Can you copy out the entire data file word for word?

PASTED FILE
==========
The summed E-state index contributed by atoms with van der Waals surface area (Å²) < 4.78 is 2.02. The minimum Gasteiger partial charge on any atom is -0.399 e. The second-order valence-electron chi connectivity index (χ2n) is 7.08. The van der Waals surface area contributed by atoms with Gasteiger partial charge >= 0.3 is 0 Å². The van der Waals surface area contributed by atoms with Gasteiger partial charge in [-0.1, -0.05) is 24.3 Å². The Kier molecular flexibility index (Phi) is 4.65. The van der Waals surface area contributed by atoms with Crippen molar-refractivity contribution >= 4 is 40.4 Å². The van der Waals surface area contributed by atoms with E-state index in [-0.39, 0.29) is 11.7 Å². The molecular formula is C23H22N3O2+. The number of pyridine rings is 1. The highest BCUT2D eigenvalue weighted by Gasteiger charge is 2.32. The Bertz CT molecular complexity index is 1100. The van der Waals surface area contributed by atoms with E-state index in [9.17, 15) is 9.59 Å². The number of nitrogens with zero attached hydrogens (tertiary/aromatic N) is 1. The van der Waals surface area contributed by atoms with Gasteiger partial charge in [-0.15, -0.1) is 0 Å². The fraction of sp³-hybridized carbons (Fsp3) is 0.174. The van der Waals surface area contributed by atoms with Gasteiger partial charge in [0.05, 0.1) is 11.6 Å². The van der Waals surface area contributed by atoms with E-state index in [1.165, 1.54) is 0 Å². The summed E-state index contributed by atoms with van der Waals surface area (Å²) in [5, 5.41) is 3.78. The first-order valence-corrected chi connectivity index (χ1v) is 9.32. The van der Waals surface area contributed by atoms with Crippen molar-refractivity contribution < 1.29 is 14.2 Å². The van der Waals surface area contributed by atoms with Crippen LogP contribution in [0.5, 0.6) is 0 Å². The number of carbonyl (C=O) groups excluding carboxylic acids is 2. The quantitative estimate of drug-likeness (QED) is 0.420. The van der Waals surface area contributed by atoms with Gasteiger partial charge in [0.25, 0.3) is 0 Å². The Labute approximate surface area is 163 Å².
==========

The summed E-state index contributed by atoms with van der Waals surface area (Å²) < 4.78 is 2.02. The minimum Gasteiger partial charge on any atom is -0.399 e. The second-order valence-electron chi connectivity index (χ2n) is 7.08. The van der Waals surface area contributed by atoms with Gasteiger partial charge >= 0.3 is 0 Å². The van der Waals surface area contributed by atoms with Gasteiger partial charge in [-0.1, -0.05) is 24.3 Å². The Kier molecular flexibility index (Phi) is 4.65. The van der Waals surface area contributed by atoms with Crippen molar-refractivity contribution >= 4 is 40.4 Å². The van der Waals surface area contributed by atoms with E-state index in [-0.39, 0.29) is 11.7 Å². The molecular formula is C23H22N3O2+. The number of pyridine rings is 1. The highest BCUT2D eigenvalue weighted by Gasteiger charge is 2.32. The Bertz CT molecular complexity index is 1100. The van der Waals surface area contributed by atoms with E-state index in [9.17, 15) is 9.59 Å². The number of nitrogens with zero attached hydrogens (tertiary/aromatic N) is 1. The van der Waals surface area contributed by atoms with Gasteiger partial charge in [-0.15, -0.1) is 0 Å². The fraction of sp³-hybridized carbons (Fsp3) is 0.174. The van der Waals surface area contributed by atoms with Gasteiger partial charge in [0.05, 0.1) is 11.6 Å². The van der Waals surface area contributed by atoms with E-state index in [1.165, 1.54) is 0 Å². The summed E-state index contributed by atoms with van der Waals surface area (Å²) in [5, 5.41) is 3.78. The first-order valence-corrected chi connectivity index (χ1v) is 9.32. The van der Waals surface area contributed by atoms with Crippen molar-refractivity contribution < 1.29 is 14.2 Å². The van der Waals surface area contributed by atoms with Crippen LogP contribution in [0.5, 0.6) is 0 Å². The number of carbonyl (C=O) groups excluding carboxylic acids is 2. The quantitative estimate of drug-likeness (QED) is 0.420. The van der Waals surface area contributed by atoms with Gasteiger partial charge in [0.25, 0.3) is 0 Å². The Labute approximate surface area is 163 Å².